Indian Journal of Ophthalmology

CASE REPORT
Year
: 1982  |  Volume : 30  |  Issue : 1  |  Page : 61--62

A rare complication of pterygium


Chakko Puthenpurayil Thommy 
 Senior Consultant Guinness Ophthalmic Unit Ahmadu Bello University Hospital P. M.B. 2016 Kaduna, Nigeria

Correspondence Address:
Chakko Puthenpurayil Thommy
Senior Consultant Guinness Ophthalmic Unit Ahmadu Bello University Hospital P.M.B. 2016 Kaduna
Nigeria




How to cite this article:
Thommy CP. A rare complication of pterygium.Indian J Ophthalmol 1982;30:61-62


How to cite this URL:
Thommy CP. A rare complication of pterygium. Indian J Ophthalmol [serial online] 1982 [cited 2021 Jun 23 ];30:61-62
Available from: https://www.ijo.in/text.asp?1982/30/1/61/27945


Full Text

Apart from causing local corneal ulcera­tion, no reactions seems to occur from insec­ts[1],[2] However, Duke-Elder[3] considers body fluids of insects can cause superficial reac­tions on the cornea and conjunctiva as well as the lids.

In the case reported here, the insect caused a corneal ulcer, infiltration involving all the layers of the cornea, and a uveal reaction lodging itself in the shelf formed by upper fold of pterygium.

 CASE REPORT



A 45 year-old male (D.J.) was diagonsed as a medial pterygium in the left eye. He was posted for pterygium excision two weeks later. The day before surgery it was noticed that the pterygium was congested as was also the adjacent conjunctiva. There was also a ciliary flush in a sector shaped manner between the pterygium and the 12 O'clock position. On slit lamp examination, a dark brown insect could be made out in the shelf formed by ; the upper fold of the pterygium at the corneal end. The insect was removed. The site occupied by the insect had become a staining corneal ulcer. Moreover, there was a corneal infiltration involving all the layers spreading in-wards. Descemet's folds could be seen radiating from the ulcer area. There were a few keratic precipitates on the endothelium where the corneal infiltration was. A mode­rate acqueous flare was present. The ulcer healed promptly on usual treat­ment leaving a facet or pit which was gradually invaded by blood vessels in a month's time. As the ulcer started healing, a subconjuncti­val injection of depot steroid was given and a short course of systemic steroid instituted to control the inflammation which was otherwise not subsiding. After the inflammation subsi­ded, the infiltrated area was opaque involving all layers. The pterygium was excised and beta irradiated after 2 months. The post ope­rative period was uneventful. [Figure 1].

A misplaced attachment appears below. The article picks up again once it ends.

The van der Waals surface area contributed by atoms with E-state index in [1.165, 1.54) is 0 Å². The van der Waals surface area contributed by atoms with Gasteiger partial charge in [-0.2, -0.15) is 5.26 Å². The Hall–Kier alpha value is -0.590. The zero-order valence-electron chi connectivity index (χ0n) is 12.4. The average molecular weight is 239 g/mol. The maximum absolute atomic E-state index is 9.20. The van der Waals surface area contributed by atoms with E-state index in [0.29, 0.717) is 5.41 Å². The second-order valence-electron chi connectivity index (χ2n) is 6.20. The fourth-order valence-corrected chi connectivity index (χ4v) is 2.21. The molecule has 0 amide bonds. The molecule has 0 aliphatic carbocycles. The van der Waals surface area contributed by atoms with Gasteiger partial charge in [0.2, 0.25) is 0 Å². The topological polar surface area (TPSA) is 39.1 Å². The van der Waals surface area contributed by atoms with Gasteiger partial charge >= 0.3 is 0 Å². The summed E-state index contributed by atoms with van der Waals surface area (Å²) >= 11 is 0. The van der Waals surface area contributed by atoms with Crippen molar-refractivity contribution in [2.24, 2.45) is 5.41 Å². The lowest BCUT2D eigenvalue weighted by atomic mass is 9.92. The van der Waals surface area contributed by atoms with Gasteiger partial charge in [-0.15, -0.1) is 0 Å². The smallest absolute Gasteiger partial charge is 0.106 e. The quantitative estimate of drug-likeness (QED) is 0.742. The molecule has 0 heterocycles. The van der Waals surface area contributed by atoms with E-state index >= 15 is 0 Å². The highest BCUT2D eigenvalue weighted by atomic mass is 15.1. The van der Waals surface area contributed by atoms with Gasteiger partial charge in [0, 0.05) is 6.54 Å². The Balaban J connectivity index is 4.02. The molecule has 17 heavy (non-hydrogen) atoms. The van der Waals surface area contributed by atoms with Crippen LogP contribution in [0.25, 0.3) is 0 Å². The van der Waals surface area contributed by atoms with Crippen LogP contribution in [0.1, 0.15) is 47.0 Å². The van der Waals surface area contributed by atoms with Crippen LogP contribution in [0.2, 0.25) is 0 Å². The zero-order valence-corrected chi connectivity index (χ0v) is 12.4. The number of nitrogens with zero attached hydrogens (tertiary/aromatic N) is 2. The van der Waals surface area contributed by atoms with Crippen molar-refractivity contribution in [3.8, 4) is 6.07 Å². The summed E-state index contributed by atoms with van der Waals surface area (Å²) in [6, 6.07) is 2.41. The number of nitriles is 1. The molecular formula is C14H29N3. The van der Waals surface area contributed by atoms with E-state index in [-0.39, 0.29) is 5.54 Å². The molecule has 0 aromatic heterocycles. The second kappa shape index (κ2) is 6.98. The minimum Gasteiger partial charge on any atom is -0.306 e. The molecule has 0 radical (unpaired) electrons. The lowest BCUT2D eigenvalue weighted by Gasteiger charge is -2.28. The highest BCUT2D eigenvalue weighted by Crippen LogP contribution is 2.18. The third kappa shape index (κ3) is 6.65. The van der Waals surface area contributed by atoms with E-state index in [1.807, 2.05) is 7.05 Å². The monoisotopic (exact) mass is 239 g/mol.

DISCUSSION



This rare incidence of an insect getting lodged in the upper fold of a pterygium would indicate another area to be searched for a foreign body similar to the superior tarsal sulcus. Indeed the upper fold of a large growing pterygium forms a considerable poten­tial space for a foreign body to get lodged. An insect because of its secretions can set up a reaction in the conjunctiva, the cornea and the endothelium and the Iris. Serious visual impairment may result if the condition is not recognised early and treatment instituted.

 SUMMARY



An insect getting lodged in the shelf formed by the upper fold of a pterygium has not been reported. This case illustrates the possibility of such an occurrence. It caused a corneal ulcer, infiltration involving all layers of the cornea, and a uveal reaction.

References

1Grant, W.M., 1979, In Toxicology of the eye 2nd ed. Illinois Charles C. Thomas p. 579.
2Zauberman, H., and Neumann, E, 1965, Amer. J. Ophthalmol. 60 :467.
3Duke-Elder, S., And MacFaul, P.A, 1972, Injuries, In System of Ophthalmology Vol. XIV Part 2, London Henry Kimpton p. 1346.